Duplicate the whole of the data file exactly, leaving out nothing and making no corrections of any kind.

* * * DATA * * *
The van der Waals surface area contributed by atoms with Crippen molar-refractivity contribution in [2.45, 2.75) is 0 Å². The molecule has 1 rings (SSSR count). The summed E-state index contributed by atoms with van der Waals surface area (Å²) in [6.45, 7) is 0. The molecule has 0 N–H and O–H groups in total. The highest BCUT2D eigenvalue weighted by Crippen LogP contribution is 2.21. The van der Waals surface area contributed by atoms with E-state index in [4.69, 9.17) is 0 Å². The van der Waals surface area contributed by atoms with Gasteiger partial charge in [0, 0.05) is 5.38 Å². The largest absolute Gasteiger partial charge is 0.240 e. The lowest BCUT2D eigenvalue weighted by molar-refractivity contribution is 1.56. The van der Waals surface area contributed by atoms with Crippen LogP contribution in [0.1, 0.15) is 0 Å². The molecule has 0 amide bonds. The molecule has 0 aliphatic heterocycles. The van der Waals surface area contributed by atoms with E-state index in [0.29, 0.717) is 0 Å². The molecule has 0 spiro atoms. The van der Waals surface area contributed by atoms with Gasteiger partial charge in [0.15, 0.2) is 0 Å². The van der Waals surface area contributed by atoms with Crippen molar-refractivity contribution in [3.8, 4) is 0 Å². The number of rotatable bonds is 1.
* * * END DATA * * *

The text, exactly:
The van der Waals surface area contributed by atoms with Crippen molar-refractivity contribution in [2.45, 2.75) is 0 Å². The molecule has 1 rings (SSSR count). The summed E-state index contributed by atoms with van der Waals surface area (Å²) in [6.45, 7) is 0. The molecule has 0 N–H and O–H groups in total. The highest BCUT2D eigenvalue weighted by Crippen LogP contribution is 2.21. The van der Waals surface area contributed by atoms with E-state index in [4.69, 9.17) is 0 Å². The van der Waals surface area contributed by atoms with Gasteiger partial charge in [0, 0.05) is 5.38 Å². The largest absolute Gasteiger partial charge is 0.240 e. The lowest BCUT2D eigenvalue weighted by molar-refractivity contribution is 1.56. The van der Waals surface area contributed by atoms with Crippen LogP contribution in [0.1, 0.15) is 0 Å². The molecule has 0 amide bonds. The molecule has 0 aliphatic heterocycles. The van der Waals surface area contributed by atoms with E-state index in [0.29, 0.717) is 0 Å². The molecule has 0 spiro atoms. The van der Waals surface area contributed by atoms with Gasteiger partial charge in [0.15, 0.2) is 0 Å². The van der Waals surface area contributed by atoms with Crippen molar-refractivity contribution in [3.8, 4) is 0 Å². The number of rotatable bonds is 1.